At block 64 a check is made to determine if CurrentStatement points to the last statement in the program. If the CurrentStatement points to the last statement then the process is ended otherwise block 52 is performed again.
 It will be appreciated that the primitives of rewriter described above may be redefined as follows to perform the method illustrated in FIG. 2 of the drawings:
 Replace'(e, f)≡Replace(e, Chop(Freeze(f)))
 A rewriter using the forwarding/freezing versions of the primitives defined above will match expressions which appear to have been forward substituted perform replacements that leave the program in the required state (that is, obeying conditions C1, C2, and C3) for further matching and rewriting of the newly introduced expressions.
 Phi functions used in conventional SSA forms are context-sensitive and cannot be freely forward substituted because they are associated with a particular conditional structure in the program and are not free to move. This can be remedied by using a context-free selection operator in place of phi. For example, an expression of the form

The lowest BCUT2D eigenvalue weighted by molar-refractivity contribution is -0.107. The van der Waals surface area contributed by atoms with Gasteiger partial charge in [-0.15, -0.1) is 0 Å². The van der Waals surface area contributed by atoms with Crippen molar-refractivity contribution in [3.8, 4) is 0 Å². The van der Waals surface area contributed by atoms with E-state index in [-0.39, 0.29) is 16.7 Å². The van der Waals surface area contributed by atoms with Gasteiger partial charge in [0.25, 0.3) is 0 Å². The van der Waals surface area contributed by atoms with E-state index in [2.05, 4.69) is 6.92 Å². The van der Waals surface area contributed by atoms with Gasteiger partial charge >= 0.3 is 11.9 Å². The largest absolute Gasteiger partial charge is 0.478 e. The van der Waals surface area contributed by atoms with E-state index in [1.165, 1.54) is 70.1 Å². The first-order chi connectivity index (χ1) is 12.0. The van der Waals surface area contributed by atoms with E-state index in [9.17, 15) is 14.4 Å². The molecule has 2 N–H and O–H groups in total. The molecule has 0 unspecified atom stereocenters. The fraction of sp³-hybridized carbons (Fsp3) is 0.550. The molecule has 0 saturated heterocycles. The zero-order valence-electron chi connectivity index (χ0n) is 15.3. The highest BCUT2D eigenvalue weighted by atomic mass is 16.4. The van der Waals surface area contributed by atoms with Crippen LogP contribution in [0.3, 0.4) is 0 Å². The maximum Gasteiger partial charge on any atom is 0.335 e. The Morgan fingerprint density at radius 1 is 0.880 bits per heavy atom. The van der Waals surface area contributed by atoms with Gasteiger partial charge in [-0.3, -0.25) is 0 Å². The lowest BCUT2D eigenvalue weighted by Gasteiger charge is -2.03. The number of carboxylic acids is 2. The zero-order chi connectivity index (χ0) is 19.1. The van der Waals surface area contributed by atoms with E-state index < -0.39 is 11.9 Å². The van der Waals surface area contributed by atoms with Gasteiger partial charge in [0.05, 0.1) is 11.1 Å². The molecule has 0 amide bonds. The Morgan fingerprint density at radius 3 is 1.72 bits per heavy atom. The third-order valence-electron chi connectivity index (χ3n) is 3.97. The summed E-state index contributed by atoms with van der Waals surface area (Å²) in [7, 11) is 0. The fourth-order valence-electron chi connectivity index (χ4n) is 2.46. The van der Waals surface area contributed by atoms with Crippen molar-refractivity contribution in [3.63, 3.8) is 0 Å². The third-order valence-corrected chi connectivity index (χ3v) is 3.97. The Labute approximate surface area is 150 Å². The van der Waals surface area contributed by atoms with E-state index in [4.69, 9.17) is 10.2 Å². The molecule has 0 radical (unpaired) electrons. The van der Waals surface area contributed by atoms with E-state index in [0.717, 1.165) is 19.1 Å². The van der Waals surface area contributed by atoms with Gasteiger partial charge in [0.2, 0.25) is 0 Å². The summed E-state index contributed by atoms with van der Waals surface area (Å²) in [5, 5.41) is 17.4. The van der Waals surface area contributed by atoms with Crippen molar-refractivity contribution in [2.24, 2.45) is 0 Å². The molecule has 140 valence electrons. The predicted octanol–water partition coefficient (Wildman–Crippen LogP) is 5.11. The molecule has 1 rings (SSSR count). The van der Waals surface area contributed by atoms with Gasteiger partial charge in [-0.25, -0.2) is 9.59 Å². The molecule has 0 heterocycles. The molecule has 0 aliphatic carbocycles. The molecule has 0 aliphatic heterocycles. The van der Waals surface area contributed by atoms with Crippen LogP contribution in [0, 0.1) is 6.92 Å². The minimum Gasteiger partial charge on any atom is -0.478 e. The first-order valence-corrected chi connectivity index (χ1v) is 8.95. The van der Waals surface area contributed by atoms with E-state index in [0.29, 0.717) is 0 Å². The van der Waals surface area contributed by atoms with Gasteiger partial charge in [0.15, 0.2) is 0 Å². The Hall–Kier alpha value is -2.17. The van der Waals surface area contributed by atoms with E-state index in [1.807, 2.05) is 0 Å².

(MUX C X Y)
 where C is a boolean expression that is used to select between X and Y (X is selected when C is false, Y when C is true). This operator can be freely forward substituted in accordance with the invention, and when it is used in place of a conventional phi function it can be given the same status as ADD and SUB have been given above. This MUX operation evaluates both X and Y and hence lacks the “short-circuited” behavior of the original conditional; therefore, MUXes should be introduced judiciously.
 If the intermediate language is enriched to include operators and storage access operations (e.g., memory reads) beyond those in the example language described above, by considering the circumstances under which the variables can be safely forward substituted the method of term writing described can be used. Under these circumstances, Forward can be made to traverse from a GET to a PUT of an SSA variable that has such an operator in its right hand side.
 It will be appreciated that Freeze can be used without Chop to implement a rewriter that takes a program that has been chopped (i.e., obeys C1, C2, and C3) and that creates from it a program where matched terms are frozen but not chopped. To accomplish this, a modified Replace is used which is defined as